Blockbuster Inc said it had extended a debt-payment deadline to the end of September, but reported a wider loss and warned it might have to liquidate, sending its shares down 20 percent.
The video rental chain is saddled with more than $1 billion of debt. It has struggled to compete in an evolving digital marketplace against competitors like Netflix Inc, and its market share losses are accelerating at a faster rate than the company can diversify its revenue sources.
The company put investors on warning that it might end up liquidating its assets despite attempts to reorganize, according to its quarterly filing with the U.S. Securities Exchange Commission.
Blockbuster, which has previously said it might have to file for a prearranged bankruptcy under Chapter 11, disclosed that if it cannot get the debtor-in-possession financing needed to operate in bankruptcy or if it cannot implement a plan of reorganization, it may have to file for Chapter 7 and sell its assets.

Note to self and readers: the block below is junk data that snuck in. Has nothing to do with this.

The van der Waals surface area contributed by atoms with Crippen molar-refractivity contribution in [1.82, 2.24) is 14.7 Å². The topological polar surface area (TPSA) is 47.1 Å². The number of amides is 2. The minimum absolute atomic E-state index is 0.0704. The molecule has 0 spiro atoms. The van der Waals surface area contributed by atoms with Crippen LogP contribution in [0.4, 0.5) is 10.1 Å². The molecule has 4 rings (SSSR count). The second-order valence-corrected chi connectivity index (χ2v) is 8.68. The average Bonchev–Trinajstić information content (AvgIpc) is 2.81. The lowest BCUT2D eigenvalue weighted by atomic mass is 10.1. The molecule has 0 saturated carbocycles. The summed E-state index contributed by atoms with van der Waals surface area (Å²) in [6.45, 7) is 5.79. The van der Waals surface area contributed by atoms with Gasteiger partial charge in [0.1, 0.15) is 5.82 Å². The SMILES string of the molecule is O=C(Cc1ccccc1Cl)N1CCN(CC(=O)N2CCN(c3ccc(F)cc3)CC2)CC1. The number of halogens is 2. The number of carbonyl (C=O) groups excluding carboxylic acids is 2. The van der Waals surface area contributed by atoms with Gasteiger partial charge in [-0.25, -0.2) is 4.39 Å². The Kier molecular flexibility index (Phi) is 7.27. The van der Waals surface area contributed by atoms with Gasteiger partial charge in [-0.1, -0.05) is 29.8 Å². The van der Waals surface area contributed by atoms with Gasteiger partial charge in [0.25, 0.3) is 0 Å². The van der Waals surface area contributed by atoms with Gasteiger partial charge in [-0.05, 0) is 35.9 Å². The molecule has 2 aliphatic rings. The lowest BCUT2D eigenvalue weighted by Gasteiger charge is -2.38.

The company said on Friday that its second-quarter loss had widened to $69 million, or 32 cents per share, from $37 million, or 21 cents a share, a year earlier.
Revenue fell to $788 million from $982 million.
Blockbuster, which announced its delisting from the New York Stock Exchange in July, said on Wednesday that it would not hold a conference call following the release of its earnings due to the complex nature of its recapitalization.
In July, Blockbuster entered into a forbearance agreement with about 70 percent of its noteholders, and elected not to make a $42.4 million interest payment on bonds due July 2.
Analysts have said that a pre-packaged bankruptcy may be the company's best option.
Blockbuster said it had signed the forbearance agreement on August 12 with noteholders representing about 70 percent of its senior secured notes - the same percentage as with the previous agreement. It said it was in talks with noteholders as well as strategic parties to try to restructure its balance sheet and acquire additional capital.
Shares of Blockbuster were down 20 percent at about 14 cents in morning over-the-counter trading.
(Reporting by Caroline Humer and Sinead Carew in New York, and Sue Zeidler in Los Angeles; Editing by Dave Zimmerman and Lisa Von Ahn)